Luanne Brooks will leave for Haiti on March 27 to begin her missionary service with OMS International. She is a fulltime UB missionary on loan to OMS. Luanne’s funding is not yet at the 100 percent level, but OMS felt it was close enough to go ahead and send her.
Paul Coy, former missionary in Macau, has begun his second semester at Asia-Pacific Nazarene Theological Seminary. He writes, “I am taking classes in Church History, Evangelism, Cultural Anthropology, Church Administration, Pastoral Care and Counseling, Character Formation, and Interpersonal Communication. I enjoy my classes, and thank God for the opportunity to study. This semester will finish April 3rd.
April, May, and June are our summer classes. I will not take summer classes, but will do two internships. The first one will be at my home church, First Church of the Nazarene, in Huntington, Ind. I will be in the States, April 7–May 21. My second internship will be in Bangkok, Thailand, May 23–June 30. I will teach English at the Thai Pattana Language school and help with a new church plant that began this year.
I believe God will stretch me and teach me in incredible ways through both internships. By doing my two internships this summer, I will be able to graduate a semester earlier than I had originally planned. I will get my Master of Divinity degree in two-and-a-half years, finishing at the end of October 2004. I do not yet know my plans after graduation, but will let you know as God guides and directs me.”
Atlantic Avenue UB (Franklin, Pa.) holds a breakfast every Sunday between services, with people actually cooking three out of the four Sundays per months. Nancy Robison writes, “We started cooking for 60 people and now we cook for over 200! That’s a lot of eggs! We have guys who set up tables and make toast and even help with the clean up. A Sunday school class cleans up the kitchen so the cooks can attend the second service.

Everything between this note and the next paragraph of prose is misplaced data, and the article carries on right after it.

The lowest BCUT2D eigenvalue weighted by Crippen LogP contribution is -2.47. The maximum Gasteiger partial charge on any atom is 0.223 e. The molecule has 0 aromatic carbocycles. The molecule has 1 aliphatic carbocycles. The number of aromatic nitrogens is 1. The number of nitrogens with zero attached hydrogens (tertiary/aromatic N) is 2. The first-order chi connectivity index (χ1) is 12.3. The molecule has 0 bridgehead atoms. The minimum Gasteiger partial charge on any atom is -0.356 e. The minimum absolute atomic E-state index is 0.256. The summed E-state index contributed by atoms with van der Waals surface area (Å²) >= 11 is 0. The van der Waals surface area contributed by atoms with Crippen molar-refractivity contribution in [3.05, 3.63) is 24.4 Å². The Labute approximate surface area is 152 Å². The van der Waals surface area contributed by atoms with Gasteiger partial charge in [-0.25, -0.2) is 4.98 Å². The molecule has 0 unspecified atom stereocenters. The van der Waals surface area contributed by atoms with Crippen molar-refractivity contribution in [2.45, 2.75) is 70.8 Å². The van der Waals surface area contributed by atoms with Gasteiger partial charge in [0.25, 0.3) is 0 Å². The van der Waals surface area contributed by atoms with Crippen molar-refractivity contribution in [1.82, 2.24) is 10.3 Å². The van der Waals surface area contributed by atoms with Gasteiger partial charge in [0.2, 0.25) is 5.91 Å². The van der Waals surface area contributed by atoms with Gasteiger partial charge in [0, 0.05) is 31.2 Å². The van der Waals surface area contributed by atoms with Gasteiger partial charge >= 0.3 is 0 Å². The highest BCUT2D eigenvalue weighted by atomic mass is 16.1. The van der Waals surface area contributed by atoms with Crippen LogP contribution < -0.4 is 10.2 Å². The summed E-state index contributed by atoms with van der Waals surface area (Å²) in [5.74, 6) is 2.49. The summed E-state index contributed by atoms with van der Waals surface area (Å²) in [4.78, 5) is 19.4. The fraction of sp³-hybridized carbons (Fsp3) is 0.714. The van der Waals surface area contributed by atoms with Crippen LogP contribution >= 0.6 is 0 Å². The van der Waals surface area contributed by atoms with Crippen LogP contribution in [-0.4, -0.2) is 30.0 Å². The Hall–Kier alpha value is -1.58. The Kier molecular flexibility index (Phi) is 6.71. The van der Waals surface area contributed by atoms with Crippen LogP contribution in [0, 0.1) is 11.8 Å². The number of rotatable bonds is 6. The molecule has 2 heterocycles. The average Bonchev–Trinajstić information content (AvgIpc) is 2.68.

The breakfasts are free. The menu includes eggs, bacon, sausage, toast, bagels, donuts, juices, and chocolate milk. “This has become an evangelistic tool. Some children have told us that our breakfast is the only good one they get all week! Nothing is better than getting a hug from a child and see them eat a good breakfast, and having them get powdered sugar all over you! A couple of times we have gone to service with our aprons on, but I don’t think God cares!”
Pastor Brad Riddle conducts evangelism classes twice a week for anyone interested. Members of the new Evangelism Team must attend the class. The team has washed all of the windows on both sides of Liberty Street in the town of Franklin. Pastor Riddle was teaching fifth grade in Franklin when God called him into the ministry less than two years ago. He is also taking courses at Huntington College.
Atlantic Avenue’s Christmas dinner theater was full all three nights. It was free to the public. The church performed the play “What Would You Do?”, written by their own Carole Rugh. The first night, the coat rack bent in half from the weight of all the coats.
Familia de Dios, a Latino congregation in Flanders, New York, signed a “partnering agreement” with Mid-Atlantic Conference in January. They are the first congregation to enter into this informal, relationship-building arrangement. Should that relationship be formalized, they will become the first Hispanic congregation in Mid-Atlantic Conference. The conference already includes West African, Jamaican, and Haitian congregations.